As the psychologist for the interdisciplinary team that developed and opened Maui Memorial Medical Center's Molokini II in 1996, I am of course saddened at the news of its pending closure.
However, I feel that it is necessary to provide some historical perspective and my own thoughts on what it takes to run an effective adolescent behavioral health unit. I believe that all of us agree that we don't just want a unit, we want a good one that provides effective treatment.
The climate in 1996 was worlds away from what it is now. The state Department of Health, Child and Adolescent Division provided one or two child psychiatrists to cover their share of calls and to treat their own patients in the hospital. There were up to five private child psychiatrists on island and a child psychiatrist employed by Kaiser who did the same.
The state Department of Education provided a part-time teacher who was an integral part of the team and helped kids stay caught up in school as they healed so that they did not face additional challenges on return to the community. The hospital did not employ any psychiatrists or other physicians in the unit at the time but provided nurses, a psychologist (a position that remains unfilled since my retirement at the end of 2013), a social worker, an occupational therapist and a recreational therapist, as it continues to do.
To the best of my knowledge, the Department of Health has not filled its child psychiatrist position on Maui. Of the five private child psychiatrists, only two remain on Maui. One has his hands quite full trying to fill many needs within community agencies. The Kaiser child psychiatrist is not a member of the hospital medical staff. The Department of Education no longer provides a teacher or even a tutor that was provided for a while.
I agree that the Molokini II unit serves a vital need in our community. However, when supporters approach legislators, it is important to present a full, true picture. The issue of revenue shortfall is serious and presents a threat to overall health care in our community, especially as our population expands and ages. Recruitment of qualified child and adolescent psychiatrists has been problematic for at least 15 to 20 years. This is a huge systemic problem that must be effectively addressed as a whole.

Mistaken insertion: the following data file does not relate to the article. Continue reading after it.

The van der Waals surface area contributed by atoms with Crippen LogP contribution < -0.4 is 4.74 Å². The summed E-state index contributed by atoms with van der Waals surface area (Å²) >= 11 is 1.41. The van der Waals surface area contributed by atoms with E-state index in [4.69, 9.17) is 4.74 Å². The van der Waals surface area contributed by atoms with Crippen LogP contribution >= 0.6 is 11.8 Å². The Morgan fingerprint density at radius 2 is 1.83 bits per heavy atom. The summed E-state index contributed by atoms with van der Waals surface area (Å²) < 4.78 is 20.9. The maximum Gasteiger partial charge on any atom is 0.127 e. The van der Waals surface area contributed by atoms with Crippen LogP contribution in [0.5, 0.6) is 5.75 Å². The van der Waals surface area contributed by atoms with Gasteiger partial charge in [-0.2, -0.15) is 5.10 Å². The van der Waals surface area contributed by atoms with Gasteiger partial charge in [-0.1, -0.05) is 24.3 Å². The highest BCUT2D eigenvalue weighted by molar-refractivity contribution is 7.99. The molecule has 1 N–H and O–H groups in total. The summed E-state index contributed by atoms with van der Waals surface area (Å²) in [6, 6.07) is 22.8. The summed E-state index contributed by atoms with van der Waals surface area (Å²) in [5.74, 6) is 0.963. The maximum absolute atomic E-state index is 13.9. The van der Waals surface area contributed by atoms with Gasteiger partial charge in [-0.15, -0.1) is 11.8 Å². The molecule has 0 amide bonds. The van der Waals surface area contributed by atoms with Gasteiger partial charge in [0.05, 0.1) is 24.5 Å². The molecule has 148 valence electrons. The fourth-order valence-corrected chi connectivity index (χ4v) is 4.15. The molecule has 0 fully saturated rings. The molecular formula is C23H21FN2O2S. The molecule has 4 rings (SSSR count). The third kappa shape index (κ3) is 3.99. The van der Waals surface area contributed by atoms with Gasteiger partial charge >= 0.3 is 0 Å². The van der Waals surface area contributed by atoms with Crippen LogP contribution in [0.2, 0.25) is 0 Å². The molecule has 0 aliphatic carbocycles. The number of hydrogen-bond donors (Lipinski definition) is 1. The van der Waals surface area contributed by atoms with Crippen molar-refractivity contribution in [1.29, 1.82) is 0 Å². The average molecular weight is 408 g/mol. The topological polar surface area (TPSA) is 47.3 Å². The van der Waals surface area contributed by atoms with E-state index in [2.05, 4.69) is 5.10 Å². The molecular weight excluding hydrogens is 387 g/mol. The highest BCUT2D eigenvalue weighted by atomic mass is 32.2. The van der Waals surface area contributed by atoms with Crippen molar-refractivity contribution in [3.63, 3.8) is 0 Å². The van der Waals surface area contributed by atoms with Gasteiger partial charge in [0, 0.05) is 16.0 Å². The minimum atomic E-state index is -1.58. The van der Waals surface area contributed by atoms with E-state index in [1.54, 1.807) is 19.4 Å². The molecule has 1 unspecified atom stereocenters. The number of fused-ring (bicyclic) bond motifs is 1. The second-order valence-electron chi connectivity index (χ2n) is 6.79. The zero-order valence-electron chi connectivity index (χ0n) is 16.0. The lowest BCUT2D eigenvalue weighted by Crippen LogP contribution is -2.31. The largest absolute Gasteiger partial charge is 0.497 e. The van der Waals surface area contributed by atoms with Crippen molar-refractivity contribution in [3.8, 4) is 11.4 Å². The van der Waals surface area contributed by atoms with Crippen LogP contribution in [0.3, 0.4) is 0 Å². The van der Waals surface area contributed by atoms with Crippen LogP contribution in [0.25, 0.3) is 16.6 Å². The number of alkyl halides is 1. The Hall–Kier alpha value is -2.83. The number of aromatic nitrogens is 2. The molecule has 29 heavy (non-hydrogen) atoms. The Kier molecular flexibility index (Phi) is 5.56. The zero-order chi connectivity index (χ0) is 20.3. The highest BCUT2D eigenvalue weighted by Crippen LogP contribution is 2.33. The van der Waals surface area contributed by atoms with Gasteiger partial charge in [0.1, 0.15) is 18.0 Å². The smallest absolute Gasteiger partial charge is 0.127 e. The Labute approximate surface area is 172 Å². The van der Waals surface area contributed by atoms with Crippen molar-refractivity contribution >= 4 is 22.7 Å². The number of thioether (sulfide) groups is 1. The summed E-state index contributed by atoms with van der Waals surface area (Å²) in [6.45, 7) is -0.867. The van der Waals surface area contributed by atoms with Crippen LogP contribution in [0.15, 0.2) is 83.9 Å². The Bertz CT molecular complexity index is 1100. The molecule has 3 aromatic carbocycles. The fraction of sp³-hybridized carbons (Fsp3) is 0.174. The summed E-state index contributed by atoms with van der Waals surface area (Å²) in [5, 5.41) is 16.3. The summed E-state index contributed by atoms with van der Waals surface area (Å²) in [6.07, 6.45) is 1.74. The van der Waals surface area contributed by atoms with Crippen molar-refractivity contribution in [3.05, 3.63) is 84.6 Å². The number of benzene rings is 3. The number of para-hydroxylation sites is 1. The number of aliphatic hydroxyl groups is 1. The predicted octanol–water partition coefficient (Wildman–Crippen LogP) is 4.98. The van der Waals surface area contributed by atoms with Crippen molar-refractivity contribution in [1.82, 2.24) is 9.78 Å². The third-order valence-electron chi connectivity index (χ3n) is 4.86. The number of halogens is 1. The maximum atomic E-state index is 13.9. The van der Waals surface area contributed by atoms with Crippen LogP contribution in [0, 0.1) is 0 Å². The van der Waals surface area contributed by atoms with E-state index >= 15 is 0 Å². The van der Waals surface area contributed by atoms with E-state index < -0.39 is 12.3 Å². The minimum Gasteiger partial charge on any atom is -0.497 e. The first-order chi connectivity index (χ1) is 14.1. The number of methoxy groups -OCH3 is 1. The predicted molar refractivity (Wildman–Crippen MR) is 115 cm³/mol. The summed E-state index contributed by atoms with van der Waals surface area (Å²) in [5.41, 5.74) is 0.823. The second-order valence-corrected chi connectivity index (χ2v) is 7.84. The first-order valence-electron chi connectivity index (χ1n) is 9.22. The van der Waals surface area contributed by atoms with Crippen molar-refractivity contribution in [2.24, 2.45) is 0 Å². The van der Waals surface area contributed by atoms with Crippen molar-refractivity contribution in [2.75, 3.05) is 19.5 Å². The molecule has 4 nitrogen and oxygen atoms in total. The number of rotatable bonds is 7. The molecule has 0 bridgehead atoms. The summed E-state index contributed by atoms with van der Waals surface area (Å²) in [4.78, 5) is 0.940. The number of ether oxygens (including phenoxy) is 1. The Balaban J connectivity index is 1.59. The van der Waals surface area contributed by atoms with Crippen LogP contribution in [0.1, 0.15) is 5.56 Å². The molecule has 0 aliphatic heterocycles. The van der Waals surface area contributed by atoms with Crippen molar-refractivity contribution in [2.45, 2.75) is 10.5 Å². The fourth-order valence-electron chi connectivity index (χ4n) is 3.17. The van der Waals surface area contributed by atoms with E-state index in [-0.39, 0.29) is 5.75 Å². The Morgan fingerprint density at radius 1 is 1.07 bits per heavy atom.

Even if the Legislature approves special funding to keep Molokini II open, we have lost three child psychiatrists in the last year. The hospital has two temporary psychiatrists, only one of whom is child trained. It is untenable for any human to be on call 24/7 or even every other day, especially for such a fragile and volatile patient population.
Hawaii Health Systems Corp.'s Maui Region chief executive officer is not the enemy. He is a good guy who has been extremely supportive of the Behavioral Health Division since I have known him. I know that this decision was painful to reach. Any other administrator would have looked at the numbers and closed Molokini II years ago. The board is also struggling with impossible financial decisions, with its hands largely tied behind its back.
I believe that the issue of closing Molokini II cannot be isolated from several other crucial issues, including the lack of support from other state agencies, the need for an influx of new physicians into the Maui community and the need to free the hospital from the lumbering, restrictive, inefficient state system. It is crucial that the Legislature support exploring partnerships with private, not-for-profit health care organizations, preferably with ties to training institutions to provide a pipeline of potential providers for our community.
I hope that everyone in the community with a personal or professional interest in maintaining acute mental health services for adolescents addresses their concerns with our legislators. I also hope that people will consider the larger context in that discussion.
* R. Susan Rubenstein, Ph.D., has been a practicing Hawaii licensed psychologist since 1996 and has worked at Maui Memorial Medical Center and in private practice.